Back To Basics: Daily Planning Essentials For Leaders
Every day, Benjamin Franklin woke up, took a “cold air bath” (but that’s a story for another day), and asked his morning question: “What good shall I do this day?” He committed his plan to writing and, at the end of the day, he concluded by recording the answer to his evening question: “What good have I done today?”
End history lesson. Begin leadership lesson: effective daily planning empowers you to make time for your priorities and reach your goals. It enables you to ask “What good shall I do this day” and “What good have I done today” - and achieve productive, satisfying answers.
Ambushed By Murky Plans and Vague Goals
In HBR, leadership expert Peter Bregman writes:
Yesterday started with the best of intentions. I walked into my office in the morning with a vague sense of what I wanted to accomplish. Then I sat down, turned on my computer, and checked my email. Two hours later, after fighting several fires, solving other people’s problems, and dealing with whatever happened to be thrown at me through my computer and phone, I could hardly remember what I had set out to accomplish when I first turned on my computer. I’d been ambushed.
It’s a story to which all busy leaders can relate. It is also very much a cautionary tale: if leaders spend the bulk of their time being one-man/woman fire brigades, they cannot focus on value-add activities. And if they cannot prioritize high-level work, they cannot drive their companies forward. It’s that simple. Equally simple is the solution: daily planning.
Failing to Plan…
…is planning to fail. We’ve all heard it; and most of us, like Bregman, still fall victim to schedule “ambushes.” How do you avoid the trap before you fall into it?
Stop! Step Away from Your Computer
Few inventions have revolutionized the world of work more thoroughly than the computer; while it has enabled tremendous gains in productivity; it is also a hotbed for distraction. The temptation – which comes from every social media, website, and entertainment corner of the Internet – is hard to resist.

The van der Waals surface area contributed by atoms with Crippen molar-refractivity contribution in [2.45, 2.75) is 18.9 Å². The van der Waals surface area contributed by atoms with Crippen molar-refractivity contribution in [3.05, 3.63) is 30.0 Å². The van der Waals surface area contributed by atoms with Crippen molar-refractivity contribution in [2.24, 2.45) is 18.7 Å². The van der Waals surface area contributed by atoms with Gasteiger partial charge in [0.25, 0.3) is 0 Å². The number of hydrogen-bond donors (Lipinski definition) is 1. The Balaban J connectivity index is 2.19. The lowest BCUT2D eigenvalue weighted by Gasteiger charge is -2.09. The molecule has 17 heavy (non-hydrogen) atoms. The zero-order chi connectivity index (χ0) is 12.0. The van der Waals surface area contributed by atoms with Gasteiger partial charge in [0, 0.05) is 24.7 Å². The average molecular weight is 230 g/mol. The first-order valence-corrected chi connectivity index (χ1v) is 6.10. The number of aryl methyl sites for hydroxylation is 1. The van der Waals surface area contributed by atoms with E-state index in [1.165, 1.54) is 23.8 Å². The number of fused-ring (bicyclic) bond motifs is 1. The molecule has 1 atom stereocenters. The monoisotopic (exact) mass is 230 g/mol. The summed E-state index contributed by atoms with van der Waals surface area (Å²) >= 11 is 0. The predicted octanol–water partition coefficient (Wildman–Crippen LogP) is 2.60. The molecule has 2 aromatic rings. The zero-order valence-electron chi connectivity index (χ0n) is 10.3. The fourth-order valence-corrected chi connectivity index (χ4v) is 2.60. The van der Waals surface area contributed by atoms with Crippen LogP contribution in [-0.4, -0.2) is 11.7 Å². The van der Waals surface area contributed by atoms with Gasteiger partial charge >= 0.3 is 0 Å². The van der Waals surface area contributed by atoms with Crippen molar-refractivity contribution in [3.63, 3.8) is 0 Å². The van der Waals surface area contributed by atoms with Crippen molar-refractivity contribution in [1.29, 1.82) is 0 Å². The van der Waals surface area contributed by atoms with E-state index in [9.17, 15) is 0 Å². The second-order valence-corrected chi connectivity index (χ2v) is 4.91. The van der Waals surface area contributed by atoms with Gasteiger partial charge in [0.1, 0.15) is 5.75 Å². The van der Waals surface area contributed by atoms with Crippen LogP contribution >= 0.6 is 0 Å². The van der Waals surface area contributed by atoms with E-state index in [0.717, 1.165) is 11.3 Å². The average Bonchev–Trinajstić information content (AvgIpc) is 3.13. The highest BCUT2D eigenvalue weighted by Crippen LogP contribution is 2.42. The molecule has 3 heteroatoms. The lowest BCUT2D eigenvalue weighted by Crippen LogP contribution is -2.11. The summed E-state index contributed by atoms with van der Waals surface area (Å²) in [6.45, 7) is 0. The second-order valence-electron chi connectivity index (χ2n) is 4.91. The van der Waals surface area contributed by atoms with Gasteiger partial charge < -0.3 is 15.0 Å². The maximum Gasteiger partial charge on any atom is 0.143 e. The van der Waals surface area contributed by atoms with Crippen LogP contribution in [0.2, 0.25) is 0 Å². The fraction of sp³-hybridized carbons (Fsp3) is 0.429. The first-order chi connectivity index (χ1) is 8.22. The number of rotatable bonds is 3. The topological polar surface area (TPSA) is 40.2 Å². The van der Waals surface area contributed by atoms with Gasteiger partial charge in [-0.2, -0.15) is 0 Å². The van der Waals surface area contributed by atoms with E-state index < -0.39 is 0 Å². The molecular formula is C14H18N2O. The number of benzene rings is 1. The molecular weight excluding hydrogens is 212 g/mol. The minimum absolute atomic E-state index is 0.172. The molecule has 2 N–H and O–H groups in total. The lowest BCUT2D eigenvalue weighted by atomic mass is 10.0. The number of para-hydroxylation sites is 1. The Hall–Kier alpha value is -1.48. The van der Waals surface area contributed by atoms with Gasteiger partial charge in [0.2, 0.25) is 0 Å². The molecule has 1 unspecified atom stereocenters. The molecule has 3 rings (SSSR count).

You can’t give in if you don’t turn it on. When you arrive at work, use a piece of paper (itself a revolutionary workplace tool!) and create a plan for the day. What good shall you do this day? Start with a broad view by looking at your calendar and listing the activities and tasks you have on the schedule.
Plan and Prioritize
Most of us are far too ambitious when planning our to-do lists: we can’t get everything done. At this point, narrow it down:
- What can I reasonably accomplish? You’re only human; how much can you really get done – and done well – in a day?
- Which tasks are “A” activities and which are “B”? That is, what must be done today, and what can be put off until tomorrow or next week? Further prioritize, by putting your A's and B’s in order of importance. If you complete your A's, move on to the B’s.
- Estimate how much time you will need for A and B activities. Be sure to include a “buffer,” or time to allow for inevitable interruptions or a margin of error if you miscalculate the time it takes to complete a task.
- Consider a “C” category. What can you push off your plate completely (whether because it’s unimportant or because you can easily delegate)? If you choose to hand off the task, write down the name of the delegate.
- Don’t forget your personal life. The boundaries between work and life are increasingly blurred; just as we take work home, we take home to work. You might have to go to the doctor or leave early to see your kid’s Little League game. In the evening, you may have to go out for a business dinner or function. It happens. Plan for it. Write your work-related tasks at the top of the page, and your personal activities at the bottom.
Tips to Make It Work
To ensure planning helps you conquer your day with fewer ambushes and more accomplishments:
- Make it a habit. Make a daily plan every day for at least two weeks. At the end of that period, determine if you have been able to achieve more during your days – and with less stress.
- Use one central planner. Instead of relying on a planner, Google Calendar, Evernote, and an avalanche of Post-it notes, record all of your to-dos in one place. It can be a notebook. A calendar. An app. It doesn’t matter as long as it provides you with a central location for all of your tasks.
Alexandra Weiss, partner at New York firm CA Creative, says, “Not only will it save time to only have to check one calendar but it will also help ensure that you are not double booking or missing any meetings.”
- Review your progress at the end of the day. What did you accomplish? Did anything ambush your plans? Did you stick with your priorities and get the results you needed? How can you use what you learned today to become more productive tomorrow? What good did you do today?
Daily planning is like working out. A personal trainer can develop an optimal plan that’ll help you see short-term gains immediately as you work towards your long-term health goals. But it won’t do a bit of good unless you haul yourself off the couch and lace up your sneakers. Likewise, these tips will only work if you put them to work. Do that – and you can see your to-do list actually get close to done on most days.